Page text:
Katrina: Getting to the corps of the problem

What with the five-year anniversary, there's plenty of media coverage this weekend of the Katrina disaster, sure to take you through the steps of how it unfolded.

Harry Shearer is more interested in getting at why it unfolded. The radio, movie and TV legend (he's 1/3 of Spinal Tap and the voice of Mr. Burns and Ned Flanders, for starters) finds the knee-jerk response - "well, there was a lot of water, and New Orleans is below sea level" - lacking, to put it mildly. And as someone who's adopted New Orleans as his hometown he has had a stake in finding better answers.

Shearer has devoted a few episodes of his weekly radio program Le Show (it's on WHYY at 4 p.m. Sundays)  to interviews with people who understand New Orleans levees and who understand the Army Corps of Engineers (who built the levees), and he now has compiled their perspectives along with other relevant footage into a movie, The Big Uneasy, that will play just one night, Monday, August 30, nationwide. Here in Philly it will be at the Ritz East. (7 and 9:30 p.m.)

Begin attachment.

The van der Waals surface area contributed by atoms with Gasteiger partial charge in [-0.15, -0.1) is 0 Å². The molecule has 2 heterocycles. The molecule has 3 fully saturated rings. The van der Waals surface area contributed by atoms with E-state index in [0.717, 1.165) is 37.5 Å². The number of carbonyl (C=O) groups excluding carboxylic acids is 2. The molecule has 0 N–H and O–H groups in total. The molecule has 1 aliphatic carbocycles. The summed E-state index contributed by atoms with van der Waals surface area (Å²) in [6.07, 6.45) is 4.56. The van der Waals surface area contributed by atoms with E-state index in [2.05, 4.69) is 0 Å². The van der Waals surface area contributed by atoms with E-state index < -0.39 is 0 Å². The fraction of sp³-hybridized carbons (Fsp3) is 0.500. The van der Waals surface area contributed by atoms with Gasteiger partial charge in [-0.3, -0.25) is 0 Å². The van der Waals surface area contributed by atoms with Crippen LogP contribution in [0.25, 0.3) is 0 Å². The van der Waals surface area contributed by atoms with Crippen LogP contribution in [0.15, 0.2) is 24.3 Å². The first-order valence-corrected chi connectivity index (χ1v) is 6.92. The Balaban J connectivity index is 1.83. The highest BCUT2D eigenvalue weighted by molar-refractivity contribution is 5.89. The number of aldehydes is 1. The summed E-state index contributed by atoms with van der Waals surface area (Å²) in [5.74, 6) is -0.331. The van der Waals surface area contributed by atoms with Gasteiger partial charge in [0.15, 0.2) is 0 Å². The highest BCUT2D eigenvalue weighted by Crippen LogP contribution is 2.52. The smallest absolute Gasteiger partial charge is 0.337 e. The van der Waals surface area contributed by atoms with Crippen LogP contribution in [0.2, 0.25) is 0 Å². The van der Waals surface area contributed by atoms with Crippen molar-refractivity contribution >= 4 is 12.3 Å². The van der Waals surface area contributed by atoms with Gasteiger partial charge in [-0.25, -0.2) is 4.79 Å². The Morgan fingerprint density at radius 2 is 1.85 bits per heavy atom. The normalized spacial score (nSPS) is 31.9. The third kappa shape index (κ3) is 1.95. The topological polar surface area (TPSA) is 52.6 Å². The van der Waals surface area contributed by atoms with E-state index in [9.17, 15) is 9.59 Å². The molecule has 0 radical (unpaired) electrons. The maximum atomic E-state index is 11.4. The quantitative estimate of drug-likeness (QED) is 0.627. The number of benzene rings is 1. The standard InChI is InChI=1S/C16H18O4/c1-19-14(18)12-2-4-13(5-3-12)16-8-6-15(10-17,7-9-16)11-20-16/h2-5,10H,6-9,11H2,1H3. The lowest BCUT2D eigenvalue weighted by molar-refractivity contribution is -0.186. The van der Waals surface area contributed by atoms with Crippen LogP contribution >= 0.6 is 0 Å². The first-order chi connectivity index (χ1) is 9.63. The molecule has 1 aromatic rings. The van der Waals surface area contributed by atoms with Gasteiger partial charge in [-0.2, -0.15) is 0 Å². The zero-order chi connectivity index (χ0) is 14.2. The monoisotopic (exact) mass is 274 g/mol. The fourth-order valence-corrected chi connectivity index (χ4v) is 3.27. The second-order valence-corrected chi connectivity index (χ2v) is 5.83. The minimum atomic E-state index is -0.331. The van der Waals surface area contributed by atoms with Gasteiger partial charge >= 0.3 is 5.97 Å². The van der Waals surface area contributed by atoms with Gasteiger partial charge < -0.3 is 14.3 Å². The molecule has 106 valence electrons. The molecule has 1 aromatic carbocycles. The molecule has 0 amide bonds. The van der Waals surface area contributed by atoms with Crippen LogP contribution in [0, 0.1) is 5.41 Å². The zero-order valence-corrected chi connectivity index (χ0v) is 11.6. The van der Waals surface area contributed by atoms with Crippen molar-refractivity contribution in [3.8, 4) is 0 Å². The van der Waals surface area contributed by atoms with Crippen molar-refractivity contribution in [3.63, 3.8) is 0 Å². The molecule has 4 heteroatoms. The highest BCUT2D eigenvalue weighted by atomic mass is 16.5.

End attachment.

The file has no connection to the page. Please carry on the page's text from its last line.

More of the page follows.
I talked to Shearer on Monday about how and why he made the film and what it might tell us about managing, or living in cooperation with, the environment. This 9-minute Earth to Philly podcast (MP3, 7 MB) is the result.